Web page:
August 7, 2018

Southeast Gateway Development Moves Forward Long After Happy Hill Was Gentrified

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Monday night’s city council meeting was the first meeting of our city’s elected body in over a month. At Monday’s meeting, a bakery/wine shop on Reynolda Road was approved, a property on Northwest Boulevard was rezoned, as were two churches.

The rezoning of the Burger King on MLK Drive was postponed yet again. The BK on MLK will likely stay closed until BK lets the City have it their way.

Speaking of the City of Winston-Salem having it its way, the city council unanimously approved a four-story apartment complex in the Southeast Gateway development, near the Gateway YWCA.

Of course, Winston doesn’t need any more luxury apartments. But beyond more housing for the segment of society that needs it the least, these new apartments in the Southeast Gateway have a little-known backstory. They are part of the Southeast Gateway project. A project that goes back decades.

The Southeast Gateway project was implicitly about removing Black residents from historic Happy Hill (a prerequisite for bourgeoisie development) and replacing them with predominately white, upper-middle-class residents down the hill, at the Gateway-a place with little, if any historical significance.

It’s not a coincidence that the Southeast Gateway development at South Marshall Street and Salem Avenue got off the ground in 2004, roughly the same time that the destruction of Happy Hill Gardens began.

But don’t take my word for it. Councilmember John Larson was a participant in the destruction of Happy Hill and the construction of the Southeast Gateway. Monday night, Councilmember John Larson, a historian by training, gave the city council a history lesson on the Southeast Gateway, from the 90s until today:

The Southeast Gateway plan has been aspirational since early 1991, when it was decided that something needed to done to connect the North Carolina School of the Arts to Old Salem and on up into Main Street and the whole traffic circle development, the acquisition of land, partnerships with Old Salem, School of the Arts, Salem College-Winston-Salem State was involved in this as an aspirational idea to clean up an area of Winston-Salem that had fallen into disrepair. It was confusing. Traffic patterns were confusing. And the community came together and created a plan; basically what we are looking at today. This plan was multipurpose/multiuse, residential/commercial was to be placed in it. That was back in the 90s. Novant went in with a medical center. We had a housing development go in-Summit building went in. But then things stalled, we all know what happened to the economy as well. This is the first opportunity that we have seen to populate an area that needs people to support commercial operations…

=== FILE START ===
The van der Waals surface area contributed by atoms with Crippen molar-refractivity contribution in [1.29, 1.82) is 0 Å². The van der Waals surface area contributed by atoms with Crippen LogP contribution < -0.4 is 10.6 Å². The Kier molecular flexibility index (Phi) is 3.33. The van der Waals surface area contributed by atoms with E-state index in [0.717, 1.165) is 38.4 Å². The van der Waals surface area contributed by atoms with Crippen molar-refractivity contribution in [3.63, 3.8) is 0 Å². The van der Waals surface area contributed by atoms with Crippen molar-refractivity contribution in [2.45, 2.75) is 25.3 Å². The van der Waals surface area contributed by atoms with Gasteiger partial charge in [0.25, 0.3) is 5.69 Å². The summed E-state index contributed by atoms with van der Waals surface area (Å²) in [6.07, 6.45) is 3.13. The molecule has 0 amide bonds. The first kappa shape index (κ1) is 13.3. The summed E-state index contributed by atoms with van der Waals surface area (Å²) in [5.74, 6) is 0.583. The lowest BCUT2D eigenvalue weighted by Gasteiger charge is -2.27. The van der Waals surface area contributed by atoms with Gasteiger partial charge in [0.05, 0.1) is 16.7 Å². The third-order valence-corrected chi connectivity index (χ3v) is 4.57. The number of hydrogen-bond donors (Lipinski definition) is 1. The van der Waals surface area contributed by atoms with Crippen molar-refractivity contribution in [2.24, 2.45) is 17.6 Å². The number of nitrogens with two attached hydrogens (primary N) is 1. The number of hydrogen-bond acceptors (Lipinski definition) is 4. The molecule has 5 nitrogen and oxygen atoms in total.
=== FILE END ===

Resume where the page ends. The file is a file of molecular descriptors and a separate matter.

There we have it, from the horse’s mouth. The colleges around Happy Hill conspired with developers and the City to build a residential/commercial development that didn’t include Happy Hill.

As the City was encouraging residential growth in the Southeast Gateway-a decade and a half ago, the City limited Happy Hill’s residential density.

When Happy Hill was redeveloped the early-mid 2000s, Happy Hill Gardens was razed and low-density, mixed-income housing replaced it.

The city doesn’t want Happy Hill to be densely populated. Future plans for Happy Hill include a huge new athletic park complex for Happy Hill Park, complete with a bog garden. All those athletic fields and a bog garden will be nice-but they appear to be an expensive buffer between the remaining Black residents of Happy Hill and their mostly-white neighbors.

The city/county document that I posted earlier in this article contains a telling paragraph on page 4, under the heading, Other Applicable Plans and Planning Issues:

As noted in the Staff Report for the original rezoning in 2004, the development of the subject property represents a long term, collaborative redevelopment effort between various public and private entities. The city of Winston-Salem has invested approximately $2,000,000 in the acquisition and clearance of the overall Southeast Gateway property and approximately $1,000,000 for site preparation, remediation, and infrastructure improvements.

Is that $3 million including the massive, wooden pedestrian bridge between the Gateway and the YWCA? What about the $2 million that the Winston-Salem City Council gave neighboring 1001 S. Marshall earlier in the summer? That’s a lot of local tax dollars for the Southeast Gateway/South Marshall.

The City of Winston-Salem certainly has taken an active role in making the Southeast Gateway a success. Just like the City poured untold millions into transforming the Salem neighborhood into Old Salem during the 1950s and 1960s.

By contrast, Happy Hill, a neighborhood every bit as historic as Old Salem was not preserved.

Urban renewal, the state’s first public housing development, and the construction of Highway 52 left Happy Hill a shell of its former self. Bill Clinton’s HOPE VI program, with the local support of the W-S City Council and HAWS, removed the Black character from an African American neighborhood whose roots go back to the early 19th century.

The neighborhoods on the other side of the creek from Happy Hill were lavished resources by the City. Happy Hill received only empty words of praise and a couple of historical markers.

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